Waterfall in the rainforest of northern Martinique
Martinique is truly ''a little bit of France in the Caribbean." It exudes a distinctly French ambiance in the excellence of its cuisine, the style of its population and the beauty of its language. Yet Martinique has a cachet all its own, an endearing West Indian warmth in its personality, a special spice in its music, its dance, its local dishes and its way of life.
The beauty of Martinique is everywhere. It can be seen in its attractive residents (population 400,000), its beaches and its spectacular topography. However, it is the lush vegetation of the "Island of Flowers" that takes your breath away. Hibiscus, frangipani, bougainvillea, anthuriums, poinsettias, orchids and exotic hardwoods are found throughout the island. There are fields rich in guava, mango and papaya as well as vast plantations of bananas, pineapple, sugarcane, cinnamon and coffee. In the tropical rainforests of Martinique, ferns grow as tall as trees and green comes in a thousand different shades.
It is also an island rich with contrasts. The northern part of the island features dense rain forest, mountain peaks and dark sand beaches. The southern areas are much drier and flatter with magnificent white sand beaches. There are charming fishing villages and commercial developments, tiny guest houses and large, upscale resorts. All in all, something for everyone.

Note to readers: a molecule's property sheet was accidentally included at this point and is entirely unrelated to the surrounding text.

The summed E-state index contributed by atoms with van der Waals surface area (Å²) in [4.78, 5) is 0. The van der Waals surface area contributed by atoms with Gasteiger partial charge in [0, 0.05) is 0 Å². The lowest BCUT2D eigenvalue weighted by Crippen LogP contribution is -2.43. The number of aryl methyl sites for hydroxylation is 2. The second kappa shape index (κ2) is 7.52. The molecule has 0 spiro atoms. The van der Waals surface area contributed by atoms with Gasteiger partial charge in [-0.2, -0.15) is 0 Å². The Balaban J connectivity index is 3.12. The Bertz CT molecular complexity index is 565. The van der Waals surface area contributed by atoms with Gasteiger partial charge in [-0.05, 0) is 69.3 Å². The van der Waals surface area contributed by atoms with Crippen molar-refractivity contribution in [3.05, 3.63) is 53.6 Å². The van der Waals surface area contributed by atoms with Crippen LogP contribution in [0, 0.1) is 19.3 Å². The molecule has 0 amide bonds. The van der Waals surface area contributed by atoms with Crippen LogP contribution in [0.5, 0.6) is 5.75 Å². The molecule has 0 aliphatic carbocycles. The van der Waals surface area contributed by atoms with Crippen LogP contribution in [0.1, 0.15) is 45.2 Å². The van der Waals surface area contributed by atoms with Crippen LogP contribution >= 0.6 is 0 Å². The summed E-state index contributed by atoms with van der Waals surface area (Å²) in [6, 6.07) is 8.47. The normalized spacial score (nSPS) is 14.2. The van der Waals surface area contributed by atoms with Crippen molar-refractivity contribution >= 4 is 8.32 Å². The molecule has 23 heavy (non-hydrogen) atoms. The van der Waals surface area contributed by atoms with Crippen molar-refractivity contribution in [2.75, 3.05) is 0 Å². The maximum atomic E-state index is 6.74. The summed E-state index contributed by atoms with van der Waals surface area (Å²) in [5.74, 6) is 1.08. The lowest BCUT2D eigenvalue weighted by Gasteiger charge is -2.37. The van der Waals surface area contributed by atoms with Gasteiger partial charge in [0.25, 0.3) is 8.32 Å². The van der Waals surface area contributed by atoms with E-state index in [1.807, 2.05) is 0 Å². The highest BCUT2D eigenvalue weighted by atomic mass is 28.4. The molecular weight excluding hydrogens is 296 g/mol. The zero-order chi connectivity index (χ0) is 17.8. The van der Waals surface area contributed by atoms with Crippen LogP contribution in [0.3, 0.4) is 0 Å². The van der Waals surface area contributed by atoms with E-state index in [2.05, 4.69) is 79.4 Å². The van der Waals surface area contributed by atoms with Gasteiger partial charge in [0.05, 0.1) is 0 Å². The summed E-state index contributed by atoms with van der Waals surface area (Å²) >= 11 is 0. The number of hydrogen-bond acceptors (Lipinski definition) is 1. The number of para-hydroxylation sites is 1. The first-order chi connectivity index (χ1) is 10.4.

The capital city of Fort-de-France, built like an amphitheater around the yacht-filled harbor, is backed by luxuriant mountains and is one of the most memorable, picturesque settings in the Caribbean. It is a city of just over 100,000, with narrow balconied streets, busy and bustling by day, generally quiet by night.
The island is 3275 km (1965 mi) from New York, 2450 km (1470 mi) from Miami, 3783 km (2270 mi) from Montreal, 708 km (425 mi) from San Juan and 7102 km (4261 mi) from Paris. The island covers 1105 sq km (425 sq mi), is 83 km (50 mi) long and 37 km (22 mi) wide.
Martinique became an Overseas Department of France in 1946, a status identical to the departments of metropolitan France. In 1974, it was given the further status of Region. A Prefect is appointed by the French Minister of the Interior. The electorate sends four Deputies and two Senators to the French Parliament. A legislative body, the Conseil Général, is elected by the citizens of Martinique and has 45 representatives. The Conseil Regional, also elected by the citizens of Martinique, has 41 members. Each town has its own mayor.
Martinique is on Atlantic Standard Time (Eastern Standard Time plus 1 hour or Greenwich Mean Time minus 4 hours). This island does not convert to daylight savings time. Time is indicated in the 24 hour format (in other words, 1:15 p.m. is 13:15 or 13h15).
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Photo courtesy of Martinique Promotion Bureau, © David Sanger